Levinux, a Small Linux Distro without GUI for Education
by Mike LevinSunday, May 29, 2022
In this post, I answer the following questions:
- Can I teach myself Linux?
- How long will it take to learn Linux?
- Is Linux hard for beginners?
- Can you learn Linux for free?
…and then go off on a complete tangent, fixing an obscure little issue in my distribution of Linux called Levinux.
I have a Linux of my own.
My name is Mike Levinux.
It’s not a distro I have grown
So much as a respinux!
—Mike Levin, 2022
- Can I teach myself Linux? Yes!
- How long will it take to learn Linux? About 5 minutes.
- Is Linux hard for beginners? No, not with an open mind.
- Can you learn Linux for free? Yes.
But Not in This Article. This Is Not Even a Levinux Lesson.
This article is me rambling on forever about all the profoundly cool stuff that went into this still applicable today timeless fossil of a learning-piece for those taking up Unix and Linux (collectively known as *nix) operating systems. For a lighter overview, may I suggest:
But by all means, continue.
Face your FEAR OF HEADLESS SERVERS with this ~20MB Virtual Linux w/ Python, vim & git. Stick your hand in the *nix gom jabbar with a double-click from the desktop of your Mac, Windows or Linux PC.
Now Onto Some Truly Geeky *nix Talk
Genuinely new Linux distros are actually few in number, or at least mainstream popularity (plenty of tire-kickers) because it’s not easy building Linux from source and actually adding value in a way that’s of interest and use to the public. There are a few and the two king-of-the-hills are (as of the time I last cared to research):
A Few From-Scratch Linux Distros
- RedHat Linux of the IBM-funded lineage (CentOS, Mandrake, etc.)
- Debian Linux of the now-Microsoft lineage (Ubuntu, Mint, etc.)
- Gentoo of the independent optimized for your hardware crowd
- Arch Linux whose users want the best of all worlds, minus desktop bloat
- Tiny Core Linux (TCL) whose users think even Arch is way too big
- Linux From Scratch (LFS) for those with whom the force is strong
You know, this list really probably goes on a bit. Maybe genuine Linux distros are few in number versus the nearly infinite second-order derivatives like Ubuntu. But I’ve hit some of my favorite high-points. There’s others mixed in and some are even surprisingly popular Unix versions, one you’re running right now and don’t even know it.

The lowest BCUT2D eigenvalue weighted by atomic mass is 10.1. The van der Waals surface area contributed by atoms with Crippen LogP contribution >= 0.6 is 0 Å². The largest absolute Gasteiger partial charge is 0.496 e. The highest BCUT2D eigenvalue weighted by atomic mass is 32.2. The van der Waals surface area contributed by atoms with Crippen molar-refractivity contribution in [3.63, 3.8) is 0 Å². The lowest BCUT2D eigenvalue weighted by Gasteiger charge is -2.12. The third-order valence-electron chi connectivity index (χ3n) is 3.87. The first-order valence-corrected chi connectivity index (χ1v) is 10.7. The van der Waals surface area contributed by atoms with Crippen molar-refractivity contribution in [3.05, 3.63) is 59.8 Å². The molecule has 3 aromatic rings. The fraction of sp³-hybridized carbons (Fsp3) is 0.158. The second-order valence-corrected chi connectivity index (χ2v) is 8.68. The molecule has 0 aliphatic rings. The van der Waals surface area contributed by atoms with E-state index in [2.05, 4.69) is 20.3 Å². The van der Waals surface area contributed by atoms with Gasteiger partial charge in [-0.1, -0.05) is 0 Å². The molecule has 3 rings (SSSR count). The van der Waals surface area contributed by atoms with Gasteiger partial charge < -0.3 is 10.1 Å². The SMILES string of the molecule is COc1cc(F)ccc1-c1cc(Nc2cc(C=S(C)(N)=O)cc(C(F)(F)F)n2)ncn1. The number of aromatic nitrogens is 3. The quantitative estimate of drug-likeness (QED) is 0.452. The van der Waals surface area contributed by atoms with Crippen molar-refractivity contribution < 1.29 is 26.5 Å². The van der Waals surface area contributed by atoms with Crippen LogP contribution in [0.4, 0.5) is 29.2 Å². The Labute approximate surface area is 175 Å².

The Invisible Hands Reaching Into Your Intel-PC Right Now
- Minix of the Intel Management Engine which is a full Unix with network stack and everything providing a backdoor on your Intel-based system right now.
- FreeBSD which nearly every Internet address-routing computer (DNS / domain name server) is based on.
Minix in particular is of interest to me. I looked at basing Levinux on that back in the day. Intel had been baking it into your processors since around 2008. I didn’t start looking for the beating heart of Levinux until around 2012 or so, when my kid was 2 years old and I realized I needed a sort of “Noah’s Arc” for my work. Looking around, I found and fell in love with Tiny Core Linux, which comes form this guy Robert Shingledecker who is the first person to bring Linux to municipal government in the United States. He’s got a great story and is another one of those decisive be and divisive individuals.
I guess I ought to shout out to QNX Unix. It’s a proprietary version of Minix, basically baked into everything from Blackberries to coin-op laundry machines. If it’s got a computer inside, nobody’s has the time for truly proprietary shit anymore, so it’s going to be some tiny form of Unix or Linux… always. Did I mention drones?
Curses! Foiled Again.
I tried building my own Linux from scratch (Refer to LFS above) along with compiling QEMU from source. I could have gotten the 20MB zipped distro down to probably 2MB to 5MB and not had the QEMU disappearing pointer problem. The key to this appeared to be MinGW (today MinGW-64), a subset of Cygwin (a way of turning Windows PCs into POSIX-compliant *nix machines) plus a wonderful library (I still want to use it) called Curses. Curses lets you do a lot of neat tricks with text-terminals that you think are reserved for Graphics. The popular Python pip install rich makes wonderful use of it today, validating my suspicions 10-years ago when I was researching this stuff.
A Very Deep Rabbit Hole
Roomba can only crash into a wall, turn a bit and retry so many times. Channeling the spirit of The Incredible Hulk with only a touch of Bruce Banner to manage the turns (how I work) wasn’t good enough. This task was going to take a whole lot more Bruce and a whole lot less Hulk.
Ugh! Did I mention Rabbit Hole evaluations. This rabbit hole was too deep for me. Controlling the linking of libraries in C to bake-in static libraries that resisted for a thousand-tiny reasons… plus learning Curses and about a zillion QEMU compile-options.
Uncle! Uncle! I cry uncle.
80/20-Rule To The Rescue!